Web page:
So, back to the main question. going from 1/30 s to 1/15 s means you reduce the shutter speed by 1 stop (more light gets into the camera). To compensate for this, you have to close the aperture, so less light can enter the camera, but how much? By 1 stop too. So, closing the aperture of f8 by 1 stop is going to be f11. If you don’t understand the aperture progression, you can refer to my aperture post.
There is a trick to remember this so complicated increasing and reducing shutter speed and aperture. First, check your camera dial. From 1/30, how many times do you have to turn the dial to get 1/60? It should be either 2 or 3 times but normal camera setting needs 3. So here is the trick. The number of times you should turn your shutter speed dial is the same as aperture dial but opposite direction. So, if you turn the shutter speed dial 3 times to the left, you have to turn the aperture dial 3 times to the right. Then, you still retain the same exposure but the motion gets more blurred. Yay!
Shooting a fast moving object requires fast shutter speed. Try to use as fast shutter speed as you can without underexposing the image. If the image is underexposed, try to use big aperture or increase the ISO.
For normal shooting purpose, slow shutter speed can induce camera shake and your image will be totally blurred, and it is bad. As a general rule of thumb, the shutter speed should be 1/focal length. So, if you shoot at 70 mm, the shutter speed should be at least 1/70 s. However, there is a breathing technique that you should learn if you really want to shoot at slower shutter speed. So here it is. You breathe in as normal, then after you breathe out, hold your breath, and click! And try to limit your movement as much as you can. However, you can use a tripod or monopod for better support.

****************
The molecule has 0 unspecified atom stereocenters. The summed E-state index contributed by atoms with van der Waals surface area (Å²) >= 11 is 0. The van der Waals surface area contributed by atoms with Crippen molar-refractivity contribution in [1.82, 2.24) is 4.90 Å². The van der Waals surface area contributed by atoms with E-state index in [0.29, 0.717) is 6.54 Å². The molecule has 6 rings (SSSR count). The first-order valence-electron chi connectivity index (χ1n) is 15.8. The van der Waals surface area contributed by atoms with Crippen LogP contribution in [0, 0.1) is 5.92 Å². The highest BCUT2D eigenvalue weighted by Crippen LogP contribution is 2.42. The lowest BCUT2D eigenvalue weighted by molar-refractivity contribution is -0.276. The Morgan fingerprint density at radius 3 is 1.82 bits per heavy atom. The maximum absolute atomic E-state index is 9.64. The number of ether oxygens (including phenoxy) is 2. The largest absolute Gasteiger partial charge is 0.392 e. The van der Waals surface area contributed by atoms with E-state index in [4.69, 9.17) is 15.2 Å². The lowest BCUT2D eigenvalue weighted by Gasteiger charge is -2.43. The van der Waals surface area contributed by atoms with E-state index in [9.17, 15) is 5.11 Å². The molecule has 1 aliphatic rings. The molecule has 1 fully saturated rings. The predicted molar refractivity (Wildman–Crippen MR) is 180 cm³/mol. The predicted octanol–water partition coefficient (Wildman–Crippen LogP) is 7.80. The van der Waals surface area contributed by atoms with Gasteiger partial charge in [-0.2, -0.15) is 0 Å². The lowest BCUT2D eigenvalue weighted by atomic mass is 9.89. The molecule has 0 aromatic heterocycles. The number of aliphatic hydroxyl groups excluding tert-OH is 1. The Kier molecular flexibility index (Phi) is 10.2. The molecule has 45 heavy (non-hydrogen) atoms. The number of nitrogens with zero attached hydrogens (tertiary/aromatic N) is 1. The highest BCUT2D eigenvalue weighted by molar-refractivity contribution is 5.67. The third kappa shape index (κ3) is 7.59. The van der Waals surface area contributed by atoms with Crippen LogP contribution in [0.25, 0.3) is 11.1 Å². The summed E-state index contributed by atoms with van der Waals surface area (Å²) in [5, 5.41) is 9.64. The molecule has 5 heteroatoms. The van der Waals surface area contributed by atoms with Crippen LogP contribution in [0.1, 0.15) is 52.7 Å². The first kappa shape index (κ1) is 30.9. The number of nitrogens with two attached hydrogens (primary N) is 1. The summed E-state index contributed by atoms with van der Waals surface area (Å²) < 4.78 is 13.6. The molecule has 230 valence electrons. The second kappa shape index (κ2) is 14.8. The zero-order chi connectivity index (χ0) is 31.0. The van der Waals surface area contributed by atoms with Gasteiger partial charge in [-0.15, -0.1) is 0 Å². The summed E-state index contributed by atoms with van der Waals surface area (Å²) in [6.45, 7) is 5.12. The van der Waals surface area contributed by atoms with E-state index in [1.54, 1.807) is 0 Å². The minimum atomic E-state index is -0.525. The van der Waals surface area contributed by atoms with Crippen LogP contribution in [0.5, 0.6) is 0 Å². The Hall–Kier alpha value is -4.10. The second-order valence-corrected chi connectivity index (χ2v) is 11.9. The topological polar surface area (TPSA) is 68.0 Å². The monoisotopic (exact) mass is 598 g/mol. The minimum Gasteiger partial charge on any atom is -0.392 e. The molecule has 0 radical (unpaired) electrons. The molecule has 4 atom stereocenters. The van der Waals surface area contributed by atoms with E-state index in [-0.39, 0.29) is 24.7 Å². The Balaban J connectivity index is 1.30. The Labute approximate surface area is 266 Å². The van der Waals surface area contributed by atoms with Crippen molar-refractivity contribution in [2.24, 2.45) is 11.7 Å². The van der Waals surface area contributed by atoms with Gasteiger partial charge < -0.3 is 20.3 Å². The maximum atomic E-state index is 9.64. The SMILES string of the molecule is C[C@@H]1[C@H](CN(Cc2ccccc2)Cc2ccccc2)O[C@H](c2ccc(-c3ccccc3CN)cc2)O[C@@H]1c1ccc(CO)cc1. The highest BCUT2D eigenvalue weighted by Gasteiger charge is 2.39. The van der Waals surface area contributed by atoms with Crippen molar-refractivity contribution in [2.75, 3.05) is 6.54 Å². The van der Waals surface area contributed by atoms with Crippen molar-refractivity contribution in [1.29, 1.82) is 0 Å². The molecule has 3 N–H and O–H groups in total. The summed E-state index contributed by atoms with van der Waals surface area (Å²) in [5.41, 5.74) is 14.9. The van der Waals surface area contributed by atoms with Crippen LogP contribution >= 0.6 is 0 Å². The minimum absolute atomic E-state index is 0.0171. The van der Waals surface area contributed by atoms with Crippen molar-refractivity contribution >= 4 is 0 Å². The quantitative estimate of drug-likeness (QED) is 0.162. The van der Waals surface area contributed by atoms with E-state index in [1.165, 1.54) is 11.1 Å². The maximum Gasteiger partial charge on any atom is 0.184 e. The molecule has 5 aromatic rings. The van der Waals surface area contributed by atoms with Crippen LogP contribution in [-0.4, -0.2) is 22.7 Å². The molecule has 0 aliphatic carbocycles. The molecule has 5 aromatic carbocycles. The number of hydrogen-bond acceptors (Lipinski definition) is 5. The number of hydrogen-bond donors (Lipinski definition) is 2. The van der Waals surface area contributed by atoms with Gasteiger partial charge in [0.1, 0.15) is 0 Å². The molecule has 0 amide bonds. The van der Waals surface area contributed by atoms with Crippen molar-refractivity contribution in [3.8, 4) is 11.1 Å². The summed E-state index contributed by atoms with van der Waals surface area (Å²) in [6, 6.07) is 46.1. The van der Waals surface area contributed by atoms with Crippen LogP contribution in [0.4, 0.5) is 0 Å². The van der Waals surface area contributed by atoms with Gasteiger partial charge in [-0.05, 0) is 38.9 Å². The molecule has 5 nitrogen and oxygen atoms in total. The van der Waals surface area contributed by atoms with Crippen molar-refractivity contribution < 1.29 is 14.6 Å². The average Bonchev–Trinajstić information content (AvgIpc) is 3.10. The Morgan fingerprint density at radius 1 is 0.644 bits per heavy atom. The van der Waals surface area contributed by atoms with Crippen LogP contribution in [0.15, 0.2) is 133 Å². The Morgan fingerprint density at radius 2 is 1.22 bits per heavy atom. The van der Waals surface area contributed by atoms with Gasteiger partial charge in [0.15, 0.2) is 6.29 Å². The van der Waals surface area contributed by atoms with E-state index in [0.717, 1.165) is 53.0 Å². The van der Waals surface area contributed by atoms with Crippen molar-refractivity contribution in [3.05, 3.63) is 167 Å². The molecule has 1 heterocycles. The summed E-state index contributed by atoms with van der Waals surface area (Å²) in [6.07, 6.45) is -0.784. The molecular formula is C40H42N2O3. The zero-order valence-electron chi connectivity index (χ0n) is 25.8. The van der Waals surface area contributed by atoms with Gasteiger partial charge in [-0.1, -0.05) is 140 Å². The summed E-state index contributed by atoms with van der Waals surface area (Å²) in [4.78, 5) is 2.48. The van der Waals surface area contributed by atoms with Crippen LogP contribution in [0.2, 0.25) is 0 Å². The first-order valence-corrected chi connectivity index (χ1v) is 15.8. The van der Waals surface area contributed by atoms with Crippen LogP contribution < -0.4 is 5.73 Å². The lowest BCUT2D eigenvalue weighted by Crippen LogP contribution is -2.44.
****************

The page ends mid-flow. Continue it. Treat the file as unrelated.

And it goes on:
As a general rule of thumb, the shutter speed should be 1/focal length. So, if you shoot at 70 mm, the shutter speed should be at least 1/70 s
To shoot at very low shutter speed like 1/15 s or below, I recommend you should use a tripod, or a monopod. There is no way you can capture sharp images at very low shutter speed without these equipment, although you may place your camera on any good surface.
I find this website to be useful if you wish to look for more information and example in shutter speed.
Start the day with your camera mode set to [Tv] (Canon) or [S] (Nikon). It stands for shutter priority value, which means you set the shutter speed while the camera itself does the setting for aperture. Make sure the exposure level is set at zero. To do this, hold down the Exposure Compensation button and turn the main dial or you can half press the shutter button and turn the main dial.
Look for a static moving subject, such as water fountain or a fan.
Try to fill the frame with the subject and take 3 shots at different shutter speeds: 1/500 s, 1/60 s and 1/15 s
Lens focal length – Your choice
Metering – Evaluative
Shooting mode – Shutter priority value [Tv] or [S]
ISO speed – 400
White balance – AWB
Try to do this in bright area so you could able to use 1/500 s. But if you can’t do that, pump up the ISO as high as you can.
From the images you captured, make comparison between all of them. Does the subject freeze? Or the subject produces blurred motion? Do experiments, so you can achieve your desired movement effect of the subject.
For most shooting purposes, the goal of setting the right shutter speed is to keep the subject in focus so the image will be sharp. Variation in shutter speeds will allow you to freeze or blur the motion of the subject. Last but not least, have fun with photography.